The short stories in the anthology Mirror Shards all focus on augmented reality (AR), the idea that our perception of the world around us will be fundamentally changed by the use of advanced technology. Ken Liu's contribution, Music of the Spheres considers the effect that it might have on math research.
Central to the story is the evolving relationship between a student of mathematics and his younger sister, destined to become a biologist. As the story opens, he is helping her with her geometry homework. (Side Note: I really hope that children learn Euclidean geometry in school in the future, as they apparently do in Liu's imagination. In the reality in which I live, this important part of cultural and mathematical history has been all but wiped out of the K12 curriculum!) However, by the time he is studying math in grad school, the world is changing too quickly, and it is her knowledge of evolutionary biology helps him to be able to deal with the situation.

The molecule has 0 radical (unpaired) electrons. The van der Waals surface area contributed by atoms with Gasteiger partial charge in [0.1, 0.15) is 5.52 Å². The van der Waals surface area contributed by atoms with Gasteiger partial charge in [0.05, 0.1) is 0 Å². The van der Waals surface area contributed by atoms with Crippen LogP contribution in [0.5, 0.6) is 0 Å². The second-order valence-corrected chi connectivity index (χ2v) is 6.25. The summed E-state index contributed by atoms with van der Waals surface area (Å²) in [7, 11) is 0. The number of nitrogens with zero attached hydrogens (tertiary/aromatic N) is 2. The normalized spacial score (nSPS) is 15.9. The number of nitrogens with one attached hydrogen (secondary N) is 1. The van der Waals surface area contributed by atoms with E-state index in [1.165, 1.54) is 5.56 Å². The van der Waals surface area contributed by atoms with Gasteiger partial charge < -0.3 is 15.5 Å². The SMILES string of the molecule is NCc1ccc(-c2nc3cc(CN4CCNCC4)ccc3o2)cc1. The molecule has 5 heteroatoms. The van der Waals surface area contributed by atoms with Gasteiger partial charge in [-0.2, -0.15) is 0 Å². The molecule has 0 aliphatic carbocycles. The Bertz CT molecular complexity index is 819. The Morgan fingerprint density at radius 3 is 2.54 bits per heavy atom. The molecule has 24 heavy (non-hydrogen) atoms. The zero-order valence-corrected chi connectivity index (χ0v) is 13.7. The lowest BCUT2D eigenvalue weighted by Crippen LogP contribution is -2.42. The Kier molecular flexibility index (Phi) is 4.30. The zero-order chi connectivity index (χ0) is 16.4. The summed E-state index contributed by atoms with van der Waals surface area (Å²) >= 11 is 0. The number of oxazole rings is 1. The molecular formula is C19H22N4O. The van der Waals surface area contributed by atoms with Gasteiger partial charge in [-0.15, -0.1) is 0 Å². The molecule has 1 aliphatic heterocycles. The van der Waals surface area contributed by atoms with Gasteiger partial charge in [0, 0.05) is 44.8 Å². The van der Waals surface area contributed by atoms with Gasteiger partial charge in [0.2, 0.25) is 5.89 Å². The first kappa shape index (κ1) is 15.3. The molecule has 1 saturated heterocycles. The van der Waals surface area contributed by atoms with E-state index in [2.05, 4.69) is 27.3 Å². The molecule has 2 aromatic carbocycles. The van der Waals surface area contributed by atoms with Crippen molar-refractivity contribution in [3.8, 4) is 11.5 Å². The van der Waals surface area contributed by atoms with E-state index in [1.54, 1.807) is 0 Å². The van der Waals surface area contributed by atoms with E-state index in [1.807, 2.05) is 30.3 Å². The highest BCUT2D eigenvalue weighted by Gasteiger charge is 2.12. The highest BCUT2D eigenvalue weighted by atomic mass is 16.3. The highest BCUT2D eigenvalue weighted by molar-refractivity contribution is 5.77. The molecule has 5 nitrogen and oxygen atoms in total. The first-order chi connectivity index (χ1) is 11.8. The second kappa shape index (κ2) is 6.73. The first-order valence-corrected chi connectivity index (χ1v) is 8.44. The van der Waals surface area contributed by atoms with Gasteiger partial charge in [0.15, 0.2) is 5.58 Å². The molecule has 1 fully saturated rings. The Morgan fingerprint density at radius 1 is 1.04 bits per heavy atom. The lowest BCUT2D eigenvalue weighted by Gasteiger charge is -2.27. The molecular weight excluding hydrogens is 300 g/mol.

The story presents an interesting viewpoint on mathematical aesthetics and on differing mathematical abilities between individuals.
Moreover, aside from the Euclidean geometry mentioned above, there is also a bit about coordinate geometry and transformations and a good discussion of the role of computers in proving the Four Color Theorem. There is no doubt that the relationship between the two protagonists is emotionally potent, but it seems to me, that what this story is really about what it takes to prove interesting theorems today, and how that might change as a consequence of AR.